To Jonathan Dickinson Sergeant
Philadelphia August 17. 1776
Yours of the 13. came by Yesterdays Post. You have not acknowledged in it, the Receipt of a Letter I wrote you, 21. of July.
I dont like your Elections at all. County Elections, are never worth much. Divide your Counties into Towns and give a Representative to every Town. The Ballot is of great Importance, and ought not to be given up, if you have lost it for once. You was in the Right, not to set up. It is so ridiculous a Farce, that it brings Elections themselves into Contempt, and it is a never failing Source of Corruption. I hope nevertheless, that your County will have the Wisdom the Cunning and the Selfishness to choose you.
Your Convention have done worthily in ordering out so many of the Militia.
You ask the Reason of the New England mens Backwardness, this Campaign. If there was a Backwardness it might easily be accounted for, Several Ways. The Small Pox is more terrible to them than any other Enemy. There has been another severe Drought this year, which obliges them to double their dilligence to get Bread.1 Besides there has been enough of successfull Pains taken to disgust them, particularly in the affair of Officers. But notwithstanding all this, I deny the Fact. The Massachusetts, has more than Ten Thousand private Men, at N. Y. and Ticonderoga. Besides all that are employed in defending their extensive Sea Coast, and in garrisoning the Fortifications in Boston Harbour, or on Board the armed Vessells. N. Hampshire and Connecticutt have Numbers in Proportion. R. Island has not been called upon. The Brigade of Militia ordered from the Massachusetts, has arrived at N. York under General Fellows. It is composed of Holmans, Smiths, and Carys Regiments.2 Your Negro Battallion will never do. S. Carolina would run out of their Wits at the least Hint of such a Measure. I am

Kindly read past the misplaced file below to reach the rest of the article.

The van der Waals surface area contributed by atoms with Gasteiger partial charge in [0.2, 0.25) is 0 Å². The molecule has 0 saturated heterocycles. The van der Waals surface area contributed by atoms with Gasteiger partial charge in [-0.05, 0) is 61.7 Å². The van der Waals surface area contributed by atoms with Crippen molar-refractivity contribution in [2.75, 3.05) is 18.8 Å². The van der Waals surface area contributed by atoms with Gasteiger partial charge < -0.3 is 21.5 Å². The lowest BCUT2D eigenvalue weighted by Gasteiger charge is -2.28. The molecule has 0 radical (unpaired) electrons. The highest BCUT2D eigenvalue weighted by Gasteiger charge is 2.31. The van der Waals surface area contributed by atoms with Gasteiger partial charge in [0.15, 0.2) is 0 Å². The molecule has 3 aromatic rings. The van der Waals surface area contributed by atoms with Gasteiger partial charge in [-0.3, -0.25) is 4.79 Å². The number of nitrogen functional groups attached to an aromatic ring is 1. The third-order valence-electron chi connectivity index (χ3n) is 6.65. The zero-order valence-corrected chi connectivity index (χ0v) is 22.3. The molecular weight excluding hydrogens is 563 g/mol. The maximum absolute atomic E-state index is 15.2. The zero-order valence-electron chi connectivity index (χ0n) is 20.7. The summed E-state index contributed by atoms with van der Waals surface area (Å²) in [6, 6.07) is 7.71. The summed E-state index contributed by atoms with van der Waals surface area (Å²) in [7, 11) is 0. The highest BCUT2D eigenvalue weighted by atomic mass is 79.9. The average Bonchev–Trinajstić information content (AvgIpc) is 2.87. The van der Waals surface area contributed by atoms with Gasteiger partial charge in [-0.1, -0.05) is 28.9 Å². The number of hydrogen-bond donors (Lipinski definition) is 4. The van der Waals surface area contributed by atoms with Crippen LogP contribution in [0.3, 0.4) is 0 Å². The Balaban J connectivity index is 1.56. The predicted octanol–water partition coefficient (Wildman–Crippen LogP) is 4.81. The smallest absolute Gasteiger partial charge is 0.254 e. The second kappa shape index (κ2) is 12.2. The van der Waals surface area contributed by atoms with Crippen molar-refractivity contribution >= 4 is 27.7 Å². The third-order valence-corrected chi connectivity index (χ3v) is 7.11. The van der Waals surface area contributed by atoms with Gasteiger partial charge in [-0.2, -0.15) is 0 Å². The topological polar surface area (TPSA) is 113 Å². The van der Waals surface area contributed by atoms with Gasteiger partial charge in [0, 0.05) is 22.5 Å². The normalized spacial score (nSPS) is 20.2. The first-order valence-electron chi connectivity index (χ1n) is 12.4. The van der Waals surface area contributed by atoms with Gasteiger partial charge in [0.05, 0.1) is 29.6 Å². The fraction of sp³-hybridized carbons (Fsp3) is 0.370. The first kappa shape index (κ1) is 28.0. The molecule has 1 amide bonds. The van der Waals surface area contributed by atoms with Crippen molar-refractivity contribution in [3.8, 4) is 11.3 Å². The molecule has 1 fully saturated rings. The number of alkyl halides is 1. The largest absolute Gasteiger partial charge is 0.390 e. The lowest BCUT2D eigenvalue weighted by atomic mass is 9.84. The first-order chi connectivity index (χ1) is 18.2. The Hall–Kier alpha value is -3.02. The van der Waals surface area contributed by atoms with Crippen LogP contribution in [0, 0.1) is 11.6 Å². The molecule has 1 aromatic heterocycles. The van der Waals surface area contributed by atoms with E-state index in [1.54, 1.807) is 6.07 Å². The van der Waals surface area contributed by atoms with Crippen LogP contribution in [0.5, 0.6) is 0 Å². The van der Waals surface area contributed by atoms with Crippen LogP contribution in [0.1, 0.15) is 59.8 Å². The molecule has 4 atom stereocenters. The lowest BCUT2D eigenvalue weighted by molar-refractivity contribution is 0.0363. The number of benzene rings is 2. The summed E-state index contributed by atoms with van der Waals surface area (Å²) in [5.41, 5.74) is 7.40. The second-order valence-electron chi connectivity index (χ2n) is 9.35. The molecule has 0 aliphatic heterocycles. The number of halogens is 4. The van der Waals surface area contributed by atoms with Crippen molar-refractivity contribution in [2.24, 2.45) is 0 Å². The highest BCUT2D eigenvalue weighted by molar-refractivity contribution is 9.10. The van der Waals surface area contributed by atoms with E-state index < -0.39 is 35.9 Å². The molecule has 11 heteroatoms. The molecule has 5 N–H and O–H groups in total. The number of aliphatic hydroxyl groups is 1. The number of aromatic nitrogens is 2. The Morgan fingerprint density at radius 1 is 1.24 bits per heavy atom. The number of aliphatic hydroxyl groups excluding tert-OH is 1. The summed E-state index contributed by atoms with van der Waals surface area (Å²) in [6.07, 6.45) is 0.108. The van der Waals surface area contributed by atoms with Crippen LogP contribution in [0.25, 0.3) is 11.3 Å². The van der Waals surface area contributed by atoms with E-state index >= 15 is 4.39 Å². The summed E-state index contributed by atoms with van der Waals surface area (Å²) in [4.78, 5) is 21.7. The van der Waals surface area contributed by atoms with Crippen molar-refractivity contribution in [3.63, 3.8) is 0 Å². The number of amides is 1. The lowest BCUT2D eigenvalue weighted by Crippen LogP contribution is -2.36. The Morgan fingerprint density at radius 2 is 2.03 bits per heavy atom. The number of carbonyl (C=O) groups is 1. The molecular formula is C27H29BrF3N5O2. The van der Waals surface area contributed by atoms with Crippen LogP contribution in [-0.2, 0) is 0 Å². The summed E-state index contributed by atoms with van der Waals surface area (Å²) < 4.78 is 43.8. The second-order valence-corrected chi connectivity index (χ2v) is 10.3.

LbC (Adams Papers); notation: “Sent.”
1. This sentence is interlined.